Welcome to the City of Albuquerque

Central Pond

Whether new at fishing or a seasoned hand, try the teeming waters of Tingley Beach's Central Pond.

Fishing at Tingley Beach

Central Pond, Tingley's largest waterbody, is designed for all ages.

It is stocked with rainbow trout in the winter and channel catfish in the summer.

The pond is also equipped with a wheelchair ramp in front of the Train Station.

More than Fishing

Visitors can also rent pedal boats to take out on the Central Pond from Memorial Day to Labor Day.  Rentals for bicycles are also available here.

Walking paths and a fitness course surround the pond, and the grassy peninnsula is perfect spot for a picnic.

Central Pond Rules

  • Bag limit is four trout per day and two catfish per day.
  • Live worms and insects and artificial bait may be used in the Central Pond.
  • Preference for the ramp is given to adults and children fishing with mobile disabilities.

 

The Blue Tree Project

You might notice some blue trees at Tingley Beach this month. The Blue Trees Project is an international art event created by Australian artist Konstantin Dimopoulos. The installation highlights the importance of trees to our survival; Dimopoulos describes trees as "the lungs of the planet."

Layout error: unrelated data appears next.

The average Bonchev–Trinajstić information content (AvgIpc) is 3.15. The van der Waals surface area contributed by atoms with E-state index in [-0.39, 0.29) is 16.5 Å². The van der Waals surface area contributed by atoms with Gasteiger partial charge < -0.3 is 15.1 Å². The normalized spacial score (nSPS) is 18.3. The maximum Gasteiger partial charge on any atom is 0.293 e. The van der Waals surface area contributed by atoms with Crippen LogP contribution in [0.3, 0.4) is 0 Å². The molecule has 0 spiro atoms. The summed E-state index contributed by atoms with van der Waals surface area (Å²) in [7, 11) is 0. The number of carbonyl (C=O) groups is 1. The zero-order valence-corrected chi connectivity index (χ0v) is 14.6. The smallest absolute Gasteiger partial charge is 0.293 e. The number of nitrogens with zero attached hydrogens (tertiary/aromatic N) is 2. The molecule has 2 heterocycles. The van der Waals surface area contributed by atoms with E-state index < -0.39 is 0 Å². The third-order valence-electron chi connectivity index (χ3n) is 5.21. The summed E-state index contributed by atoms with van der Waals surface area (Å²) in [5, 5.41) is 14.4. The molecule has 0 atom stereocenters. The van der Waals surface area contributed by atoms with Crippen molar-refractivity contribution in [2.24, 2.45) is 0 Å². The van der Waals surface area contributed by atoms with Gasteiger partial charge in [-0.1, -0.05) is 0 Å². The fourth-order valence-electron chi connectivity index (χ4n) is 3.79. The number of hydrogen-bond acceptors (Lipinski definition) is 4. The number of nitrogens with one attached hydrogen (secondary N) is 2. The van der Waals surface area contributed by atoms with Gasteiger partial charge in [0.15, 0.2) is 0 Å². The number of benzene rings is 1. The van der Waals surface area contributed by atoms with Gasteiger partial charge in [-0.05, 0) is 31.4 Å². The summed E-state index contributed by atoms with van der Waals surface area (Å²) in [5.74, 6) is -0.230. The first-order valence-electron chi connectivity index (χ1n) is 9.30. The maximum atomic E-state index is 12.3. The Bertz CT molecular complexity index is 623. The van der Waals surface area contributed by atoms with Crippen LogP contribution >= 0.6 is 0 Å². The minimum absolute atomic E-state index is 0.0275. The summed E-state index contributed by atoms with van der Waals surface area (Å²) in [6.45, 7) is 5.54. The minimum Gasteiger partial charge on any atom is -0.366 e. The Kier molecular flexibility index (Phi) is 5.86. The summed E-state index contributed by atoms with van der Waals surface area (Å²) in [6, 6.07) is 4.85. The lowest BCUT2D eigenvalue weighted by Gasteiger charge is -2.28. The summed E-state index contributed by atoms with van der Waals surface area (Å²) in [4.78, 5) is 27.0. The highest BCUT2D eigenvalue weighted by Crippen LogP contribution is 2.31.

Transforming tree trunks to an arresting blue color draws attention to energy conservation and trees. The blue used to color the trees is a biologically safe pigmented water that will naturally degrade. Tree New Mexico and Albuquerque's Public Art Program bring The Blue Tree Project to Tingley Beach, the 4th Street Mall and Grisham Park. Konstantin Dimopoulos will hold discussions and lectures from April 12-17.

For more information, please contact Trees New Mexico at christina@treenm.com or call 505-265-4554.

Artist Statement

In nature colour is used both as a defensive mechanism, a means of protection, and as a mechanism to attract. The Blue Trees attempts to waken a similar response from viewers. It is within this context that the blue denotes sacredness, something reverential.

Trees are largely invisible in our daily lives, and it’s not until it’s too late that we realise how important they are to us both aesthetically and environmentally. Each year an area at least the size of Belgium of native forests is cleared from around the planet.

Yet while we do this we look at whether other planets can be inhabited, so we’ve got somewhere else to go once we’ve destroyed our own.

~Konstantin Dimopoulos

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